Simultaneous Detection of CNVs and SNVs Improves the Diagnostic Yield of Fetuses with Ultrasound Anomalies and Normal Karyotypes.Genes (Basel). 2020 11 25; 11(12)G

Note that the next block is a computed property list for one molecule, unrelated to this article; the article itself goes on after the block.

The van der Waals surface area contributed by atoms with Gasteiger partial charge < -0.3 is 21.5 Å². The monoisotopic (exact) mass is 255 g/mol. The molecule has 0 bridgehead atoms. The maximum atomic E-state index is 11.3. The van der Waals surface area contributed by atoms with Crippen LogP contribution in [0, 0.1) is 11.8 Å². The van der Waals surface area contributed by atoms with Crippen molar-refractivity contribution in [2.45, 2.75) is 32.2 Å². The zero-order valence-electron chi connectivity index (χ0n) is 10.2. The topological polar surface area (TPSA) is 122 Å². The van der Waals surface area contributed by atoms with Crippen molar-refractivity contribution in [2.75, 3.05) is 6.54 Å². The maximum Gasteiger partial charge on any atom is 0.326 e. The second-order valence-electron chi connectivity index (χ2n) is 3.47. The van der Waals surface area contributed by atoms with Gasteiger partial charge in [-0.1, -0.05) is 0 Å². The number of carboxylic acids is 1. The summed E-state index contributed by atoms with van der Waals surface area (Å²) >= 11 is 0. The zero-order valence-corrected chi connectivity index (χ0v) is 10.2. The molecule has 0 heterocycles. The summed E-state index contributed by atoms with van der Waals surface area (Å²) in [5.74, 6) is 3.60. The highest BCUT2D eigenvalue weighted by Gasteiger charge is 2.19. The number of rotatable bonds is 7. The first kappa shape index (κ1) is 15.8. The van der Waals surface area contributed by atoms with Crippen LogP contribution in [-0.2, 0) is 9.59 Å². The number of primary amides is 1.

The routine assessment to determine the genetic etiology for fetal ultrasound anomalies follows a sequential approach, which usually takes about 6-8 weeks turnaround time (TAT). We evaluated the clinical utility of simultaneous detection of copy number variations (CNVs) and single nucleotide variants (SNVs)/small insertion-deletions (indels) in fetuses with a normal karyotype with ultrasound anomalies. We performed CNV detection by chromosomal microarray analysis (CMA) or low pass CNV-sequencing (CNV-seq), and in parallel SNVs/indels detection by trio-based clinical exome sequencing (CES) or whole exome sequencing (WES). Eight-three singleton pregnancies with a normal fetal karyotype were enrolled in this prospective observational study. Pathogenic or likely pathogenic variations were identified in 30 cases (CNVs in 3 cases, SNVs/indels in 27 cases), indicating an overall molecular diagnostic rate of 36.1% (30/83). Two cases had both a CNV of uncertain significance (VOUS) and likely pathogenic SNV, and one case carried both a VOUS CNV and an SNV. We demonstrated that simultaneous analysis of CNVs and SNVs/indels can improve the diagnostic yield of prenatal diagnosis with shortened reporting time, namely, 2-3 weeks. Due to the relatively long TAT for sequential procedure for prenatal genetic diagnosis, as well as recent sequencing technology advancements, it is clinically necessary to consider the simultaneous evaluation of CNVs and SNVs/indels to enhance the diagnostic yield and timely TAT, especially for cases in the late second trimester or third trimester.